Innovation award for The Student Invasive Non Native Group

07 January 2013

Innovation award for The Student Invasive Non Native Group

The Student Invasive Non Native Species local action group (SINNG) based at Cornwall College Newquay, supported with funding from Defra, was judged to be the “best example of innovation in a Science, Technology, Engineering and Maths (STEM) course or training programme” by the NEF Institute of Knowledge and Innovation at a ceremony in London recently. Project co-ordinator Nicola Morris, seen here with Maggie Philbin (TeenTech & BBC) and Tony Maloney (National Grid) collecting the award on behalf of the 170+ members of SINNG – said “It was an absolute honour to be able to collect the award on behalf of the incredible hard working students I am privileged to work with. It is great to have all the hard work being recognised and shows that volunteering is a very worthwhile and valued aspect of conservation work.” SINNG was nominated for delivering effective action (approaching 4,000 hours) on INNS and increased student academic engagement. Professor Sa’ad Medhat, CEO of NEF, explained that nominees “were judged for their clarity of intended purpose, uniqueness of approach, potential impact, and whether they stimulated and galvanised others.”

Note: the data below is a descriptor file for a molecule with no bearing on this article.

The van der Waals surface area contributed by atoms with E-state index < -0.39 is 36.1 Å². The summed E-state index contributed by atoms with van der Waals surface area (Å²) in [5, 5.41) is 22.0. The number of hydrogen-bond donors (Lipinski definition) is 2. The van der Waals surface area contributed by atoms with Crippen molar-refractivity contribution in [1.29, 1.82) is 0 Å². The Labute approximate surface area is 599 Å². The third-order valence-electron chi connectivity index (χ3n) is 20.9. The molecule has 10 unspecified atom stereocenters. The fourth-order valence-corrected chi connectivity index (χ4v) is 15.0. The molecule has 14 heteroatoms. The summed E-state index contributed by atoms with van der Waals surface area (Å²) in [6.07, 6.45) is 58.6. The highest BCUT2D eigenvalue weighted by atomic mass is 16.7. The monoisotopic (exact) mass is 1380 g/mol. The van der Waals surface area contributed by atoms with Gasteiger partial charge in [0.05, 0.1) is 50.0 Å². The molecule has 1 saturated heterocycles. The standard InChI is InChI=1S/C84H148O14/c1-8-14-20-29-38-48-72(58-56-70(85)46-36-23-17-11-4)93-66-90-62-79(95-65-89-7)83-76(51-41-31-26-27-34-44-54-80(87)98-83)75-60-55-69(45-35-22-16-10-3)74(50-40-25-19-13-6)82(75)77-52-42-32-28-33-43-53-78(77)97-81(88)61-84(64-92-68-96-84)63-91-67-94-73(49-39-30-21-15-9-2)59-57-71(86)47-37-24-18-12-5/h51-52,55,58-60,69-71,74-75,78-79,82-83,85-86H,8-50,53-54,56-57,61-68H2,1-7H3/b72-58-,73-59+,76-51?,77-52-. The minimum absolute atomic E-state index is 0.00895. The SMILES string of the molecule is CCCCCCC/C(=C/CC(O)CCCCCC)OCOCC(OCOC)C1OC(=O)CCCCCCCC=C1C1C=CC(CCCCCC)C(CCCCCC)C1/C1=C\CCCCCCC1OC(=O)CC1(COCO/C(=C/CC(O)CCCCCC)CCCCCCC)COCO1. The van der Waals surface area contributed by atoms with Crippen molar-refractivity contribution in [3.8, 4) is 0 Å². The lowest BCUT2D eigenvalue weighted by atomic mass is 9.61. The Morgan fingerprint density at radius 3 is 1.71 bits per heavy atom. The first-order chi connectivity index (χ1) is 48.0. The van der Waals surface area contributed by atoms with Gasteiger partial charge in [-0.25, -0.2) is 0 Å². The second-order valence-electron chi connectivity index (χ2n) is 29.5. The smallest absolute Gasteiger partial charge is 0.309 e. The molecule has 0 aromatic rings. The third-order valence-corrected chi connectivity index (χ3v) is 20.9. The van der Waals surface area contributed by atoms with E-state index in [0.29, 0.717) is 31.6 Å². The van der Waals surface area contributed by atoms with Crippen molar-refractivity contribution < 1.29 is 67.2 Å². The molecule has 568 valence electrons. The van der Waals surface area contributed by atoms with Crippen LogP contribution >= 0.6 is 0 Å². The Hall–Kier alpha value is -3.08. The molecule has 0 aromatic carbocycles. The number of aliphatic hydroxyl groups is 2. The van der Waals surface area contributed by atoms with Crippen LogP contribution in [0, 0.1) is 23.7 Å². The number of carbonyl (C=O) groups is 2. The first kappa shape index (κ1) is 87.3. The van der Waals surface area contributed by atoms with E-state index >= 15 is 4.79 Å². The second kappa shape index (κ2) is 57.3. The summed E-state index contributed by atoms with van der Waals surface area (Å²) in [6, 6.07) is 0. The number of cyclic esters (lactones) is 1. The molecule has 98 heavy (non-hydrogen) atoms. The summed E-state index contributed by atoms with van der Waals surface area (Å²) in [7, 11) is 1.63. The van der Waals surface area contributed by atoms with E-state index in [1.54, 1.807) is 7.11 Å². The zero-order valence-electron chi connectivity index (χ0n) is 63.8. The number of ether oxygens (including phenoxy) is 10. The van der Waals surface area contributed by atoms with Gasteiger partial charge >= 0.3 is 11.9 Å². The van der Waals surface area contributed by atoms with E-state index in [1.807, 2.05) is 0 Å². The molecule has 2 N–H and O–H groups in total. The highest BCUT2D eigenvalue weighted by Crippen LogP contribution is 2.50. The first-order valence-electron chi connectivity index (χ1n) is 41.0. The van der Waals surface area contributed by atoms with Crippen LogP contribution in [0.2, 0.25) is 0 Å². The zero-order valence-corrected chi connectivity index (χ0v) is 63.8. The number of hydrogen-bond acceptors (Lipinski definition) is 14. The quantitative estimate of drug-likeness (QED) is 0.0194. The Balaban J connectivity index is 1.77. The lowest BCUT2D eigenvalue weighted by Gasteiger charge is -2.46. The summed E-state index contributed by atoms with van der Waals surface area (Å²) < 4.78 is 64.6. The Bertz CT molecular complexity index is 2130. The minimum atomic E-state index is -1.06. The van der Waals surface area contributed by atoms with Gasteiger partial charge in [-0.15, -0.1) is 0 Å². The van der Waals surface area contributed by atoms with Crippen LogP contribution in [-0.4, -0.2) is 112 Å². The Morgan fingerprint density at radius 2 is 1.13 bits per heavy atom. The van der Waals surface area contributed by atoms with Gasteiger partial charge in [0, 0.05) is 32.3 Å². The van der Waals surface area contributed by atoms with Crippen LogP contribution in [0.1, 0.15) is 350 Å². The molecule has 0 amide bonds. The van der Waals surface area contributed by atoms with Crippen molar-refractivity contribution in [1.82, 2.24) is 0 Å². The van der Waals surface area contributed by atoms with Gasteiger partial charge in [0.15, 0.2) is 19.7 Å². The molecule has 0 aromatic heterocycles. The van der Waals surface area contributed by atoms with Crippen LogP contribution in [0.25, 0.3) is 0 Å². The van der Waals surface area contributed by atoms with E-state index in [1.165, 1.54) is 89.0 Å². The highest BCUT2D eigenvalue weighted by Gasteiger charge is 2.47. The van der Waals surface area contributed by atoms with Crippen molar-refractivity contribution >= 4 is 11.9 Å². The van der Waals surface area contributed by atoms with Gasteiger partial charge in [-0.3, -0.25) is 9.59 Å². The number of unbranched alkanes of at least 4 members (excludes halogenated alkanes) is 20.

Back at Newquay, several SINNG members were congratulated by Philip Rees, Chair of Governors of Cornwall College. Current BSc Applied Zoology student Tracey Twomey said: “I’ve been involved in some of the practical work helping to clear invasive species, as well as helping at events such as the Boscastle Balsam Bash, talking to members of the public about how they can help control the spread of invasive non-native species. It’s great that SINNG has won the award; it feels really good that all the hard work put in by volunteers has been recognised and shows that we are doing a good job!"

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